Sunday, March 22, 2009

Ron (1)

Ron Klassnik sent me this link to his review of Michael Schiavo's review of Matthew Dickman's poems. I think Ron is largely right. I read Schiavo's review and it seemed so strangely moralistic. There is a not-very-interesting article today in the New York Times about the connection between radical evil and the literary imagination. I mean, Lolita, etc!... However, I disagree with Ron's criticism of Brenda Hillman. If she wants to protest against the Iraq war, why not? In other words, Ron becomes strangely moralistic toward the end there.

I also want to say that I read this book (unlike Mr K), and I didn't find it as terrible as Schiavo does. I just thought it was an all around average book in the Tony Hoaglund average-ist school of writing, loosely influenced by American poets who depoliticized Neruda once upon a time. So it makes sense that it was published by Copper Canyon, which is that kind of press. And it makes sense that it was picked by Hoaglund for some kind of contest, because it's the kind of poetry that does well what Hoaglund does, thus totally un-threatening to him. But I've read far worse books and far better books (even as recently as yesterday).

And as far the twins getting awards and such: There are tons of awards given out and they're seldom given to poets that I find interesting. Awards tend to go to unthreatening, mildly original writers. That's what they are for.

Here's the note I got from Ron:

Michael Schiavo has written a very passionate and very negative review of Matthew Dickman and his poetry.

For the past several days I've been thinking about Schiavo's review and have just posted a response to it on HTMLGIANT

Here are some of the things in this post (i guess you could call it "a review of a review")

--the need for negative reviews and calling bullshit
--"America" (the word and the country, what we owe and don't owe)
--alternatives (if we criticize do we need to propose alternatives?)
--Walt Whitman: (among other things) liar, monster, con-man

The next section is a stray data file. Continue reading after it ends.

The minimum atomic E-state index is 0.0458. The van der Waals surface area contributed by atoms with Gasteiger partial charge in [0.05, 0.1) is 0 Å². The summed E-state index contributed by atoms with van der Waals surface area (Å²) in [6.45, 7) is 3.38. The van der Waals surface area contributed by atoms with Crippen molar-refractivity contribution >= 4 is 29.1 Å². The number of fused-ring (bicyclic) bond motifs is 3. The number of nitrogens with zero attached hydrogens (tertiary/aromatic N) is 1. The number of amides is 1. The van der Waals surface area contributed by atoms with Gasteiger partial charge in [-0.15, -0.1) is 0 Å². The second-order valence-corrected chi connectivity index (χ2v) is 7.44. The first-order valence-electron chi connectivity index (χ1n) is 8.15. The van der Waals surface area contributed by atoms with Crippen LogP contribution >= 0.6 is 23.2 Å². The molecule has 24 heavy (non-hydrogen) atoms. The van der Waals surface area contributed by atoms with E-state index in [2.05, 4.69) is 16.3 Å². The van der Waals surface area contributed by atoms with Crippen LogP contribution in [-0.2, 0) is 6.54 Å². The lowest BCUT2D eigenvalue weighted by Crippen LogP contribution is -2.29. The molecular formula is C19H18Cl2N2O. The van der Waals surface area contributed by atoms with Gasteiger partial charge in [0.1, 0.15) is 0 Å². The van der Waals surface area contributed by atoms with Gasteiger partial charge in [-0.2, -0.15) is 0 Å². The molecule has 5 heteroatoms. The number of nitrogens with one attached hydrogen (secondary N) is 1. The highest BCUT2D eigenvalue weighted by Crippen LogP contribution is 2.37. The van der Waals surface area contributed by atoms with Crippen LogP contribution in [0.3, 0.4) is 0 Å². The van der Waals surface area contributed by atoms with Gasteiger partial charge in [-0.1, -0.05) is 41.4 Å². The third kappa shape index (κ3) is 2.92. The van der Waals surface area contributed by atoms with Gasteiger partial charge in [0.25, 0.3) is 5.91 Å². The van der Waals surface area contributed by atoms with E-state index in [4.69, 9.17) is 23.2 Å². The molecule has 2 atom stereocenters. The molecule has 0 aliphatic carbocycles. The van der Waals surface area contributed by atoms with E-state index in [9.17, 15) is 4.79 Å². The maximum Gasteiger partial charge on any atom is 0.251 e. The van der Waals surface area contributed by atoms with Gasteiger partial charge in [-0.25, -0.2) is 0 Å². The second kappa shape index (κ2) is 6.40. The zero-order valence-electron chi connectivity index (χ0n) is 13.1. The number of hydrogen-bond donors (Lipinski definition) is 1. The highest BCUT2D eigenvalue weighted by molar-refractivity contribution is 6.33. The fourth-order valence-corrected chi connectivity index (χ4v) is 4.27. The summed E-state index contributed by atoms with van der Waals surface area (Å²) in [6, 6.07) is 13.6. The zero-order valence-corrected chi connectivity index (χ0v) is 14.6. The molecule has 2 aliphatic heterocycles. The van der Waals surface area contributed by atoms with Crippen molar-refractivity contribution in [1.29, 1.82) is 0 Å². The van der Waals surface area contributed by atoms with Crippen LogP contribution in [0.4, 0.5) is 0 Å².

--poetry that makes the world more "humane" and "honest"
--The War in Iraq

If you're interested then please check it out here,
and, of course, any feedback is appreciated,.....



Blogger Kent Johnson said...

Speaking of "negative reviews," a new magazine called Mayday, which launches May 1, will carry a commentary by me on Negative Reviews: why the poetry world has so few of them, why we need more of them, and what we might do to encourage their production. The issue will also carry a number of brief replies (500-650 words) to the piece. Those who have so far agreed to respond include Don Share, Steve Burt, Ange Mlinko, Bob Archambeau, Daisy Fried, Michael Theune, John Latta, Michael Robbins, Noah Eli Gordon, Mark Wallace, Maureen McLane, Joe Amato, Dale Smith, Rebecca Porte, Bill Freind, David Lau, and John Bradley. A few more will be added.

It promises to be an interesting and varied discussion.


9:41 AM  
Blogger Matt said...

Hoagland, not Hoaglund.

12:44 PM  
Blogger Johannes said...

Ah, my mom's maiden name is Haglund. And actually I think my spelling is the genuine/untranslated one.

Though it would probably be Hoglund with two dots over the o.

12:55 PM  
Blogger Amish Trivedi said...

Kent- I'm kind of with you on this: Everyone is so afraid of not getting ahead career-wise that they're afraid to offend anyone with a negative review! I also think to an extent that part of the problem (pure speculation, admittedly) is that while there may be more publishers, I get the sense that it might well be harder to get a book published (maybe I'm a biased, punk kid, though). Plus we're all in incredible touch- who would ever write a bad review about someone they knew? It's not like Lowell and Berryman- Lowell having published a review that Berryman felt was a betrayal.

I don't know: I feel like if you hate something, say you hate it but say WHY you hate it. Maybe people don't want to take the time to write reviews of things they don't like? Maybe people simply stop reading and never contemplate writing the review.

Late night thoughts, Kent- I'm sure your essay will blow these nutty ideas away.

9:35 PM  
Blogger Kent Johnson said...

Thanks, Amish. I doubt my essay will decisively blow any nutty ideas away, as you put it: a number of the respondents will likely consider my own proposals "nutty"! But the whole forum will be quite rich and provoke further discussion down the road, I think. It's a topical issue, for sure.

Johannes Goransson, Annie Finch, Josua Marie Wilkinson, and Scott Esposito of the Quarterly Review have also agreed to add their thoughts.

Stay tuned!


7:40 AM  

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